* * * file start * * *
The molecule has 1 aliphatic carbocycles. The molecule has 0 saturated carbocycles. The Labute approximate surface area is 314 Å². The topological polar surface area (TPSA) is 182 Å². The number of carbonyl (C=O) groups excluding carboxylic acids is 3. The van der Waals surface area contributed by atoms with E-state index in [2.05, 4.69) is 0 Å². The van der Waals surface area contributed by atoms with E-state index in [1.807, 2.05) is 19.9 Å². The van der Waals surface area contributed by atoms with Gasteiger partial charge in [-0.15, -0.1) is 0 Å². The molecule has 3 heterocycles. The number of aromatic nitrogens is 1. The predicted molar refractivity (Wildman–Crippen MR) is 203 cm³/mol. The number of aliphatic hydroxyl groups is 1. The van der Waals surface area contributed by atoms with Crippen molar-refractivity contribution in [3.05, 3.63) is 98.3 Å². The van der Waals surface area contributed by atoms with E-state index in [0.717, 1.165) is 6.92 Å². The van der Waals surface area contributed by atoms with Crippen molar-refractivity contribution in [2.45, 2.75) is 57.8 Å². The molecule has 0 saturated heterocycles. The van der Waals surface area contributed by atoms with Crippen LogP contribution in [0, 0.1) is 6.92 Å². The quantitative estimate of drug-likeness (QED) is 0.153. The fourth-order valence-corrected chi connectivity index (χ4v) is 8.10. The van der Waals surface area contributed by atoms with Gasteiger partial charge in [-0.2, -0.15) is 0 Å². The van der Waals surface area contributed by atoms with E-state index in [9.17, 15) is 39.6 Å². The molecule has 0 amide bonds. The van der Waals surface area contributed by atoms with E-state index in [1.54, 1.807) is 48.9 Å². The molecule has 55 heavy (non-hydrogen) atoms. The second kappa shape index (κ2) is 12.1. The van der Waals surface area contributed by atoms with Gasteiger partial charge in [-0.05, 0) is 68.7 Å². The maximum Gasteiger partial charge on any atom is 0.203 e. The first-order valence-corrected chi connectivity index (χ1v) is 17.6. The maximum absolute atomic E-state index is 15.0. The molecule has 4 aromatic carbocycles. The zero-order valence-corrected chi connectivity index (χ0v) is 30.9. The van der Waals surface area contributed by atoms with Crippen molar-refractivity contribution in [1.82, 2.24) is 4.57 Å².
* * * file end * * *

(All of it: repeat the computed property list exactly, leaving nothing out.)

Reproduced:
The molecule has 1 aliphatic carbocycles. The molecule has 0 saturated carbocycles. The Labute approximate surface area is 314 Å². The topological polar surface area (TPSA) is 182 Å². The number of carbonyl (C=O) groups excluding carboxylic acids is 3. The van der Waals surface area contributed by atoms with E-state index in [2.05, 4.69) is 0 Å². The van der Waals surface area contributed by atoms with E-state index in [1.807, 2.05) is 19.9 Å². The van der Waals surface area contributed by atoms with Gasteiger partial charge in [-0.15, -0.1) is 0 Å². The molecule has 3 heterocycles. The number of aromatic nitrogens is 1. The predicted molar refractivity (Wildman–Crippen MR) is 203 cm³/mol. The number of aliphatic hydroxyl groups is 1. The van der Waals surface area contributed by atoms with Crippen molar-refractivity contribution in [3.05, 3.63) is 98.3 Å². The van der Waals surface area contributed by atoms with E-state index in [0.717, 1.165) is 6.92 Å². The van der Waals surface area contributed by atoms with Crippen molar-refractivity contribution in [2.45, 2.75) is 57.8 Å². The molecule has 0 saturated heterocycles. The van der Waals surface area contributed by atoms with Crippen LogP contribution in [0, 0.1) is 6.92 Å². The quantitative estimate of drug-likeness (QED) is 0.153. The fourth-order valence-corrected chi connectivity index (χ4v) is 8.10. The van der Waals surface area contributed by atoms with Gasteiger partial charge in [-0.2, -0.15) is 0 Å². The van der Waals surface area contributed by atoms with E-state index in [9.17, 15) is 39.6 Å². The molecule has 0 amide bonds. The van der Waals surface area contributed by atoms with E-state index in [1.54, 1.807) is 48.9 Å². The molecule has 55 heavy (non-hydrogen) atoms. The second kappa shape index (κ2) is 12.1. The van der Waals surface area contributed by atoms with Gasteiger partial charge in [-0.05, 0) is 68.7 Å². The maximum Gasteiger partial charge on any atom is 0.203 e. The first-order valence-corrected chi connectivity index (χ1v) is 17.6. The maximum absolute atomic E-state index is 15.0. The molecule has 4 aromatic carbocycles. The zero-order valence-corrected chi connectivity index (χ0v) is 30.9. The van der Waals surface area contributed by atoms with Crippen molar-refractivity contribution in [1.82, 2.24) is 4.57 Å².